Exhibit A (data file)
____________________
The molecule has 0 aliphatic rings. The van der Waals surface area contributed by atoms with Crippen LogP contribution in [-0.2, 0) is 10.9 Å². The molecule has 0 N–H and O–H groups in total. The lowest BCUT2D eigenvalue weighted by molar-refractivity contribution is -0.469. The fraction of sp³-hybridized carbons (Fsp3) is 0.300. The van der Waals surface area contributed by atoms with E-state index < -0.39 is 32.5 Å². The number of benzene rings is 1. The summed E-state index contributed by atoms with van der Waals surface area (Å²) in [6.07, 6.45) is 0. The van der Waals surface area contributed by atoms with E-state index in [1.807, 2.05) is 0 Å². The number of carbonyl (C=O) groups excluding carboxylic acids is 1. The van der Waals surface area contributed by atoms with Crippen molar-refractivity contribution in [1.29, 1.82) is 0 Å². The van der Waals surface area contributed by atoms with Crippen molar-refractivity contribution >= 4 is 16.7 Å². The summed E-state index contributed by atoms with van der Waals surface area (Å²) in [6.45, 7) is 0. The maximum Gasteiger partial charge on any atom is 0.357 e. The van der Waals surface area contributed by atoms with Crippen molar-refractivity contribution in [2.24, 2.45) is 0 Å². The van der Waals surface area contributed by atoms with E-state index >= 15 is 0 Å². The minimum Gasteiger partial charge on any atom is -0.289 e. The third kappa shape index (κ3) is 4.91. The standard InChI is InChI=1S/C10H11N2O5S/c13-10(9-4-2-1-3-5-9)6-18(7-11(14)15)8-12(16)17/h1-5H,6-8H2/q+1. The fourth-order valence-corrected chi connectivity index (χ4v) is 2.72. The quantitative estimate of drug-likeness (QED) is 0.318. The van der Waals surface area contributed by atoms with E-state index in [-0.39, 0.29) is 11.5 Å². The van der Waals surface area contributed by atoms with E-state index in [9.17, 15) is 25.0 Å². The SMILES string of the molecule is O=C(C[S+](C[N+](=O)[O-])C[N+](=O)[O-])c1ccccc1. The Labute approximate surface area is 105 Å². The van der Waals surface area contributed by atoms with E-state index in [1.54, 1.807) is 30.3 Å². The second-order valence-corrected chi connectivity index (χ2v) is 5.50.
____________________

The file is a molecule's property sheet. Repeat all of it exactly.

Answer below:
The molecule has 0 aliphatic rings. The van der Waals surface area contributed by atoms with Crippen LogP contribution in [-0.2, 0) is 10.9 Å². The molecule has 0 N–H and O–H groups in total. The lowest BCUT2D eigenvalue weighted by molar-refractivity contribution is -0.469. The fraction of sp³-hybridized carbons (Fsp3) is 0.300. The van der Waals surface area contributed by atoms with E-state index < -0.39 is 32.5 Å². The number of benzene rings is 1. The summed E-state index contributed by atoms with van der Waals surface area (Å²) in [6.07, 6.45) is 0. The van der Waals surface area contributed by atoms with E-state index in [1.807, 2.05) is 0 Å². The number of carbonyl (C=O) groups excluding carboxylic acids is 1. The van der Waals surface area contributed by atoms with Crippen molar-refractivity contribution in [1.29, 1.82) is 0 Å². The van der Waals surface area contributed by atoms with Crippen molar-refractivity contribution >= 4 is 16.7 Å². The summed E-state index contributed by atoms with van der Waals surface area (Å²) in [6.45, 7) is 0. The maximum Gasteiger partial charge on any atom is 0.357 e. The van der Waals surface area contributed by atoms with Crippen molar-refractivity contribution in [2.24, 2.45) is 0 Å². The van der Waals surface area contributed by atoms with E-state index >= 15 is 0 Å². The minimum Gasteiger partial charge on any atom is -0.289 e. The third kappa shape index (κ3) is 4.91. The standard InChI is InChI=1S/C10H11N2O5S/c13-10(9-4-2-1-3-5-9)6-18(7-11(14)15)8-12(16)17/h1-5H,6-8H2/q+1. The fourth-order valence-corrected chi connectivity index (χ4v) is 2.72. The quantitative estimate of drug-likeness (QED) is 0.318. The van der Waals surface area contributed by atoms with E-state index in [-0.39, 0.29) is 11.5 Å². The van der Waals surface area contributed by atoms with E-state index in [9.17, 15) is 25.0 Å². The SMILES string of the molecule is O=C(C[S+](C[N+](=O)[O-])C[N+](=O)[O-])c1ccccc1. The Labute approximate surface area is 105 Å². The van der Waals surface area contributed by atoms with E-state index in [1.54, 1.807) is 30.3 Å². The second-order valence-corrected chi connectivity index (χ2v) is 5.50.